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Robotic Refueling Mission illustration
Satellite servicing is one emerging space application that relies on technology development, but also needs a strong business case. (credit: NASA/GSFC)

Technology’s role in space innovation

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The space industry is often extremely focused on technology, with many believing it is the solution to all the problems facing spaceflight today. If only there was a higher performance rocket engine, a higher efficiency solar cell, a more robust life support system, and so on, they argue, we have a bright future in store for us in space.

It’s true that technology development is an essential aspect of spaceflight, including new commercial applications in space. However, technology alone is usually not sufficient to enable those new markets or new missions. A technology that is unaffordable, or doesn’t help close a business case, does little to advance a market or a mission. As several panelists at the recent NewSpace 2013 conference, held last month by the Space Frontier Foundation in San Jose, California, discussed, those technological advances must be viewed with an eye towards practical applications, and that sometimes the key is not a new technology, but an innovative way of making use of existing technologies.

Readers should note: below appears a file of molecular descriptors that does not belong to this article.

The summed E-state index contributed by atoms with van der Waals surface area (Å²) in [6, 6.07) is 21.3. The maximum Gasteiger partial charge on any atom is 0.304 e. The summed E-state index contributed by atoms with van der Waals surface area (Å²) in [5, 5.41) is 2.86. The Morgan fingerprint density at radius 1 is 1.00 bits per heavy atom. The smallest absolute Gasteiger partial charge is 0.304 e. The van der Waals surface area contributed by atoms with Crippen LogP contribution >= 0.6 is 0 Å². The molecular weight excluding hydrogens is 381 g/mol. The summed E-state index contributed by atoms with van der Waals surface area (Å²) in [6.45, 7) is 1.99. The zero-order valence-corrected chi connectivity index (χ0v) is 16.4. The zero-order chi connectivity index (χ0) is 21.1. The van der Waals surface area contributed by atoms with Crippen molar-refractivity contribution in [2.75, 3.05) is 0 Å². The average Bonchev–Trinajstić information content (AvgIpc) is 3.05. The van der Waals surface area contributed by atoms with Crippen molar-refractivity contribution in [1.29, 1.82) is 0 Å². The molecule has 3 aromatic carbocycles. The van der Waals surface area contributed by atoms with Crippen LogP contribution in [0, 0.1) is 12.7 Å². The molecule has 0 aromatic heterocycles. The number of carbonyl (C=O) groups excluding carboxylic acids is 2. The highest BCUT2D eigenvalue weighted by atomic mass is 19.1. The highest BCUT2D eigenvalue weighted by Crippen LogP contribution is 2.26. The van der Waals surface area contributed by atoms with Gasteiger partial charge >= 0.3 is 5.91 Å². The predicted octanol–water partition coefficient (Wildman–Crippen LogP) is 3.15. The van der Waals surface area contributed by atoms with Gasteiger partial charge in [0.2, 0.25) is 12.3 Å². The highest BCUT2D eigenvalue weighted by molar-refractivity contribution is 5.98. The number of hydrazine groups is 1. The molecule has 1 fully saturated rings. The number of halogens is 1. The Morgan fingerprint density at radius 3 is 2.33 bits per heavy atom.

A new, yet familiar, name in satellite servicing

One emerging market closely tied to advances in space technology is satellite servicing. The ability to extend the life of existing satellites running low on stationkeeping propellant, or repair satellites that have suffered malfunctions, requires technologies that can perform such servicing with a level of maturity that can assure the owners of those satellites—who are often relatively risk-averse—that such work can be carried out without further damaging or disabling their spacecraft.

“The business case has to close,” Armor said of satellite servicing. “Industry will use new technology, but it’s probably not going to be the exotic, expensive stuff.”

Many of those technical challenges are being addressed by NASA’s Robotic Refueling Mission (RRM), a series of technology demonstrations being performed on the International Space Station. A Japanese HTV cargo spacecraft launched earlier this month brought to the station a new set of experiments for the RRM to carry out, demonstrating the ability of a robotic servicer to refuel and repair a satellite that was not designed for on-orbit servicing. “We realize that there are still hurdles to be overcome,” said Ben Reed, deputy project manager of NASA’s Satellite Servicing Capabilities Office, during a panel session at NewSpace 2013. “Our job is to continue to chip away at them to make this viable for a commercial partner.”